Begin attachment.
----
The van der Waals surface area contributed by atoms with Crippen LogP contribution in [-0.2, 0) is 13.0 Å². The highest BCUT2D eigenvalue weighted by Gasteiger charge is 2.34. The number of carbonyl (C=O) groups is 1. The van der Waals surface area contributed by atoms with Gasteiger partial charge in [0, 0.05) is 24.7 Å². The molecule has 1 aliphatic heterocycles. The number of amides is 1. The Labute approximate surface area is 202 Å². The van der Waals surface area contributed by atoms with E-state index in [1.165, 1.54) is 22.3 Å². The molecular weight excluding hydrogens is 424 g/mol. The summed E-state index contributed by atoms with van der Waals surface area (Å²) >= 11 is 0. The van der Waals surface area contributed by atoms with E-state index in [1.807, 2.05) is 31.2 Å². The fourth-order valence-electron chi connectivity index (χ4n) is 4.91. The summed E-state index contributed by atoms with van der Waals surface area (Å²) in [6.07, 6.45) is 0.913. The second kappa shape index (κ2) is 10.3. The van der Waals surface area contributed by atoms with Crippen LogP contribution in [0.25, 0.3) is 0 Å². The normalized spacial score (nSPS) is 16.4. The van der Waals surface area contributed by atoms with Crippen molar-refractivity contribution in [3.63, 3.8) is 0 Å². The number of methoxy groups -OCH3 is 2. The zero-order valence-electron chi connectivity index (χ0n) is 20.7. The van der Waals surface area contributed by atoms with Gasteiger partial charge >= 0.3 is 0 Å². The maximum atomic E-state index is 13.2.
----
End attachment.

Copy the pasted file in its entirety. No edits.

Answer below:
The van der Waals surface area contributed by atoms with Crippen LogP contribution in [-0.2, 0) is 13.0 Å². The highest BCUT2D eigenvalue weighted by Gasteiger charge is 2.34. The number of carbonyl (C=O) groups is 1. The van der Waals surface area contributed by atoms with Gasteiger partial charge in [0, 0.05) is 24.7 Å². The molecule has 1 aliphatic heterocycles. The number of amides is 1. The Labute approximate surface area is 202 Å². The van der Waals surface area contributed by atoms with E-state index in [1.165, 1.54) is 22.3 Å². The molecular weight excluding hydrogens is 424 g/mol. The summed E-state index contributed by atoms with van der Waals surface area (Å²) >= 11 is 0. The van der Waals surface area contributed by atoms with E-state index in [1.807, 2.05) is 31.2 Å². The fourth-order valence-electron chi connectivity index (χ4n) is 4.91. The summed E-state index contributed by atoms with van der Waals surface area (Å²) in [6.07, 6.45) is 0.913. The second kappa shape index (κ2) is 10.3. The van der Waals surface area contributed by atoms with Crippen LogP contribution in [0.25, 0.3) is 0 Å². The normalized spacial score (nSPS) is 16.4. The van der Waals surface area contributed by atoms with Crippen molar-refractivity contribution in [3.63, 3.8) is 0 Å². The number of methoxy groups -OCH3 is 2. The zero-order valence-electron chi connectivity index (χ0n) is 20.7. The van der Waals surface area contributed by atoms with Gasteiger partial charge >= 0.3 is 0 Å². The maximum atomic E-state index is 13.2.